Met Council could pay millions for light rail construction damages under proposed legislation

The Met Council would be required to pay potentially millions of dollars to condominium owners for damages, legal and other fees stemming from construction of the Southwest Light Rail line, as well as guarantee the units would be safe to occupy moving forward under a measure before the Minnesota Legislature.

It’s not clear how much of a role construction played in cracks discovered at the Minneapolis condominium complex that borders the light rail line. A study commissioned by the Met Council included construction as one of several lesser possible causes. But a legislative provision to protect property owners remains on the table as the session heads toward adjournment, according to the Star Tribune.

“People living [at Cedar Isles] are extremely frustrated,” [Minneapolis DFL Sen. Scott] Dibble said. “They can’t even get real estate agents to come in if they want to sell their home; they’re told it can’t be listed.”

Dibble’s amendment was approved last week. While there’s no guarantee it will be adopted in the waning hours of the legislative session, it appears to have bipartisan support.

“Your home is probably the single greatest asset that you have in your lifetime,” said Sen. Scott Newman, R-Hutchinson, chair of the Senate Transportation Finance and Policy committee, who supports Dibble’s amendment. “Imagine the government comes in and all of a sudden your home is worthless.”

The legislative pressure comes as the Met Council prepares to resume construction of the controversial tunnel adjacent to the condominiums after being halted since January. If the amendment becomes law as part of the omnibus transportation bill, it will only add to the controversial transit line’s massive cost overruns.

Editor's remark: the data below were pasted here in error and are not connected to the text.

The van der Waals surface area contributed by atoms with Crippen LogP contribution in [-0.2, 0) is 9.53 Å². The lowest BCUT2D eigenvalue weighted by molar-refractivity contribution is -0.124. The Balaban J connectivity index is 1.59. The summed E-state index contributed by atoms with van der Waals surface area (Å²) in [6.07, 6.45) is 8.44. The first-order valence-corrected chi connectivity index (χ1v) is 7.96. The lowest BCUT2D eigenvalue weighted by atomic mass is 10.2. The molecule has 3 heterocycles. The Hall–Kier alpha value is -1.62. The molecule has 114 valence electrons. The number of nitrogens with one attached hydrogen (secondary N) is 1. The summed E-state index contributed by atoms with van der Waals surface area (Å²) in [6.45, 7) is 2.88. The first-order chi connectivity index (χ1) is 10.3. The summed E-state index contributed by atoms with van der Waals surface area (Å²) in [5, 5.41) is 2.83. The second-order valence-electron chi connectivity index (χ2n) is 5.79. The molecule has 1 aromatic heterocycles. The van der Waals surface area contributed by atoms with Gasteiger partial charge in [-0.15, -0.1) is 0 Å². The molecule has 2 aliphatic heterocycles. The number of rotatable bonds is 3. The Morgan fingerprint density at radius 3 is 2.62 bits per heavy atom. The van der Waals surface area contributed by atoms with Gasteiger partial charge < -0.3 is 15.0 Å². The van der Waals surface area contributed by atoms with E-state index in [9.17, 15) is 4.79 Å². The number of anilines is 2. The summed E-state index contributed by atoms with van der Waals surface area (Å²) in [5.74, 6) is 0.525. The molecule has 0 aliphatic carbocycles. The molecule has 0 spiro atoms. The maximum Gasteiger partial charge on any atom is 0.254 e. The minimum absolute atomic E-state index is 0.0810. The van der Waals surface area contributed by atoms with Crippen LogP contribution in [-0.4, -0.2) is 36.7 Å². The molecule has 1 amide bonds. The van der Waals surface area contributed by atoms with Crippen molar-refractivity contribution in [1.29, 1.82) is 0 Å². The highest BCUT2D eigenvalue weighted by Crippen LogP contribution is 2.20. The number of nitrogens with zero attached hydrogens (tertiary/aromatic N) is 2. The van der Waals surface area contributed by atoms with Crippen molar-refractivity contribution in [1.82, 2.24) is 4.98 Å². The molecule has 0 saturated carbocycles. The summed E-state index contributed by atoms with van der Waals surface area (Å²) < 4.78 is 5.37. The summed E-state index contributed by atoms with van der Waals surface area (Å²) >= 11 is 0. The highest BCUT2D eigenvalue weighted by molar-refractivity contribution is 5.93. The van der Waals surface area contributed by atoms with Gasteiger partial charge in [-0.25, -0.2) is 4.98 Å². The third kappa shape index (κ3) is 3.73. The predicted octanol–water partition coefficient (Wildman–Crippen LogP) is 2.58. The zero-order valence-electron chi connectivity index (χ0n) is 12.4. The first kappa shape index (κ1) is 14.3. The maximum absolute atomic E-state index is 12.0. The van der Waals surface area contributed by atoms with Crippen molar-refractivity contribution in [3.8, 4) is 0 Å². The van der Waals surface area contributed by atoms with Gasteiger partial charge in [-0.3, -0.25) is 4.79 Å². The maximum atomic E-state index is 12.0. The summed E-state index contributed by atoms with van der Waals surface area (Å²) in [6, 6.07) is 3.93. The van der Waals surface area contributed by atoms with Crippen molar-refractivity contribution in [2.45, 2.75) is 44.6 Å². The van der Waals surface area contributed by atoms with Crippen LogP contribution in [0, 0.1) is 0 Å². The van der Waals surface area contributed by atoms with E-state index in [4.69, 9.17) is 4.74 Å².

Any costs related to the amendment will be borne by the Southwest project — not by the state. The project’s budget has ballooned due in part to the complicated tunnel construction in the Kenilworth Corridor.

In January, the council said the project’s overall cost would soar by $450 million to $550 million, totaling up to $2.75 billion — making it the most expensive public works project in state history. The project is about 60% complete.

The amendment includes several other requirements that would increase the Met Council’s financial liability for the fallout from the line’s construction. One provision would make property owners eligible for payments from the agency to offset any loss in market value of their units since construction of the line.

The amendment also requires the council to provide free office space for Cedar Isles residents who can no longer work from home because of interruptions from Southwest construction.

And the council must reimburse the condominium association any costs it has incurred in recent years to hire engineers and lawyers for expert advice about Southwest construction — a bill that has tallied about $250,000 so far.

“We are very thankful for this,” said Russ Palma, a Cedar Isles resident and vice president of the condo association. “We really need to counter this David and Goliath feeling we have with the Met Council. We are worried we’ll be steamrolled by the council. They have so many resources that we don’t have.”

The response by the Met Council’s embattled chairman to KSTP-TV probably hasn’t won the agency any more friends among lawmakers who’ve already ordered an audit of the project earlier in the session.

During an interview for that report, Met Council Chairman Charlie Zelle stopped short of promising to compensate the condo owners impacted by construction.

“I don’t think compensation. I can’t speak to that,” Zelle said. “I think it’s much more about how can we continue the project and what can we do for this building.”

Senate President David Osmek, R-Mound, says he is frustrated with the Met Council’s response so far.

“I just have to shake my head,” Osmek said. “This is a classic example of why the Met Council has to be fixed. They are not responsive. They are not responsible. They are not elected.”